Denise Markonish, an American-born curator at the acclaimed Massachusetts Museum of Contemporary Art in North Adams, has been where no Canadian curator has been before: on a three-year trek across the country to look at the work of more than 400 contemporary artists. In an art world that chases the exotic along with the new, she was determined to suss out what attracted her to work whose vital stats told her that the artist was from America’s easy-to-ignore neighbour to the north. “Oh, Canada,” she would think, discovering yet another “secret Canadian”: “Why,” she wondered, “do I know more artists from China?”
“Oh, Canada,” an exhibition of 62 contemporary Canadian artists and collectives that opened at MASS MoCA on May 26, is the result of her marathon, let’s-get-acquainted excursions to nearly every province and territory in the nation. Trying to tackle a whole nation was a ridiculous task, she acknowledges, but it could be done. Her essay in the 400-page catalogue, due out in July, is titled “Oh, Canada: Or, How I Learned to Love 3.8 Million Square Miles of Art North of the 49th Parallel.” To visit the number of artists she saw, to travel the number of miles she covered, in good and famously bad weather, and to spend the amount of time she devoted to immersing herself in all things Canadian would appear to be little less than a personal quest, if not an obsession.
Yes, it was personal, the 36-year-old curator said on the day “Oh, Canada” opened, and the show does offer the take of one curator, “a snapshot that will spark a dialogue continuing well after the exhibition is packed in boxes.” The curiosity that led her to undertake the task of enlarging the view on Canadian art south of the border and beyond is matched only by her ambition and courage. Walking into the first event of the opening weekend, a private viewing hosted by the director, Joseph Thompson, and trustees of MASS MoCA and sponsored by the Consulate General of Canada in Boston, could have seemed like tiptoeing into the lion’s den. More than 300 discerning and critical denizens of the Canadian art world were on hand—artists, curators, critics, collectors, dealers, funders, gallery directors, patrons—from all over the country to celebrate (and, let’s admit it, assess) the results of her odyssey of discovery.
A lot was riding on both sides. For the assembled Canadians, expectations were running high for what has been billed as “the largest survey of contemporary Canadian art ever produced outside Canada,” and many would have ideas about how it could have been done differently. Among the more than 120 works on view, few are by Canada’s current art stars, while many are by relative unknowns; this is something Markonish did purposefully to give a broader, more catholic experience of art made in the country, one that goes beyond the usual suspects who have come to dominate the scene internationally. The Cedar Tavern Singers (Mary-Anne McTrowe and Daniel Wong) sang wittily in the lobby about what was on people’s minds: Markonish’s choices. “What’s in store? / Beyond those doors?” they crooned. “What exactly is / Contemporary / Canadian art?” Among the possibilities offered by the ukulele-strumming artists were “an interactive Mountie installation,” “relational lacrosse” and “the Queen serving poutine in the gallery.” They continued, “In the second largest country / Its art is shrouded in mystery / Is it about hockey? / Maybe post-ironic hockey?”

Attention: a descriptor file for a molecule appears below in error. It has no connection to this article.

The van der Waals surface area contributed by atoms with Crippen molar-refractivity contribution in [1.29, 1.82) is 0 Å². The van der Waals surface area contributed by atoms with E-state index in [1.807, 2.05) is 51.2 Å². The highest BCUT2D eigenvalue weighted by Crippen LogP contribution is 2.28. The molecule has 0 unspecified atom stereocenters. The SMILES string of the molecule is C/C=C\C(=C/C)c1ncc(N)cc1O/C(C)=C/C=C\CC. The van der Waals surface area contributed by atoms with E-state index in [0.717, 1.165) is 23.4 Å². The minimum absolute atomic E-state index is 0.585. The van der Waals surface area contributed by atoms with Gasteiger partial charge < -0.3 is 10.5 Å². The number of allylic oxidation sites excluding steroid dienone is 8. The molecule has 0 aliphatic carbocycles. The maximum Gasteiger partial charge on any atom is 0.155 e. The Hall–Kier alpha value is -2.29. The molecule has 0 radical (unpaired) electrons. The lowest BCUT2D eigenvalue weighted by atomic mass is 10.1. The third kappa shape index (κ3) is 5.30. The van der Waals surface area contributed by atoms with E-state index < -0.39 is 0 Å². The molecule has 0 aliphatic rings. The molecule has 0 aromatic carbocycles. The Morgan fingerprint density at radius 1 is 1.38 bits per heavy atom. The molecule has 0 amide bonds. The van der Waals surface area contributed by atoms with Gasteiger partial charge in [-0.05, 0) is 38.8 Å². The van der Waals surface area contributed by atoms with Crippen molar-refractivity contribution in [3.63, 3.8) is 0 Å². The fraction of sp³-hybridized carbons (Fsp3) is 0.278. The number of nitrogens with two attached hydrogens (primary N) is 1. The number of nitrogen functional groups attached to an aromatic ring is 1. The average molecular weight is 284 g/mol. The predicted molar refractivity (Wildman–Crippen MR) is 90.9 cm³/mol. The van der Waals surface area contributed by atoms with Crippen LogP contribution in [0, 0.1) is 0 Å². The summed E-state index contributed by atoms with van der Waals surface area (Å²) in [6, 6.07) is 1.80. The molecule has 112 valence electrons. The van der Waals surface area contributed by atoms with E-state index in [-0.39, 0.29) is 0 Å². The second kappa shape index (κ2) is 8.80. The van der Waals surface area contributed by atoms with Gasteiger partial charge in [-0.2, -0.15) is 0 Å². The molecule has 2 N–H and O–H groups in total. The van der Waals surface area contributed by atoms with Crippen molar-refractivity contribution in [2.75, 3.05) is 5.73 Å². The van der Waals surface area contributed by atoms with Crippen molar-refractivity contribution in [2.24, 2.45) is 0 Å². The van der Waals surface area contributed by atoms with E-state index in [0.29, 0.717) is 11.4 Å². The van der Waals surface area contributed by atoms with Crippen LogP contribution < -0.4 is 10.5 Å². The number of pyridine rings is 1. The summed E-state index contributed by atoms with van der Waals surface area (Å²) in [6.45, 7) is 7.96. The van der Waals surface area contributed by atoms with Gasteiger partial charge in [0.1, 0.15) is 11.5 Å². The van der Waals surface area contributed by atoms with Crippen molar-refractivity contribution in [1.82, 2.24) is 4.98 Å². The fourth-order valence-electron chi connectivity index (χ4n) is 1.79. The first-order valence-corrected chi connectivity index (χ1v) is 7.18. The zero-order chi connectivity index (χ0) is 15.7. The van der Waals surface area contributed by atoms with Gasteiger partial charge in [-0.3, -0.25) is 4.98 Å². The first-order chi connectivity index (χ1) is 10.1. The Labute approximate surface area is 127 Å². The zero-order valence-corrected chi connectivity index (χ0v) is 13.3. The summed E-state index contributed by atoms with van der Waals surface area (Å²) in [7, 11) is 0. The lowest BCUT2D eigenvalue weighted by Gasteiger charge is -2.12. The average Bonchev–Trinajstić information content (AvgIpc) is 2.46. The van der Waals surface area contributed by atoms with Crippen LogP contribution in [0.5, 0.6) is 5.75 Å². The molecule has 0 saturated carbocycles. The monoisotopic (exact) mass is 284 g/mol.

Maybe it is post-ironic to think of Canada’s contemporary art as an unknown quantity. It is arguable that Canadian artists enjoy more exposure and better rapport in Europe, where they increasingly find success. The successful Canadian artists and writers who live and work, or are otherwise recognized, below the 49th parallel seem to be absorbed into the big embrace of American culture. Canadian artists are treated as if they are almost from another state. But Markonish, in her catalogue essay, has a point to make about this, too: “So is this lack of knowledge a result of the fact that Canadian identity assimilates into the international or American, that once out of Canada they are no longer ‘Canadian’ artists, but just artists? Or is it the Canadian sense of not really promoting oneself outside the country?” She believes “it is most likely a mixture” of both.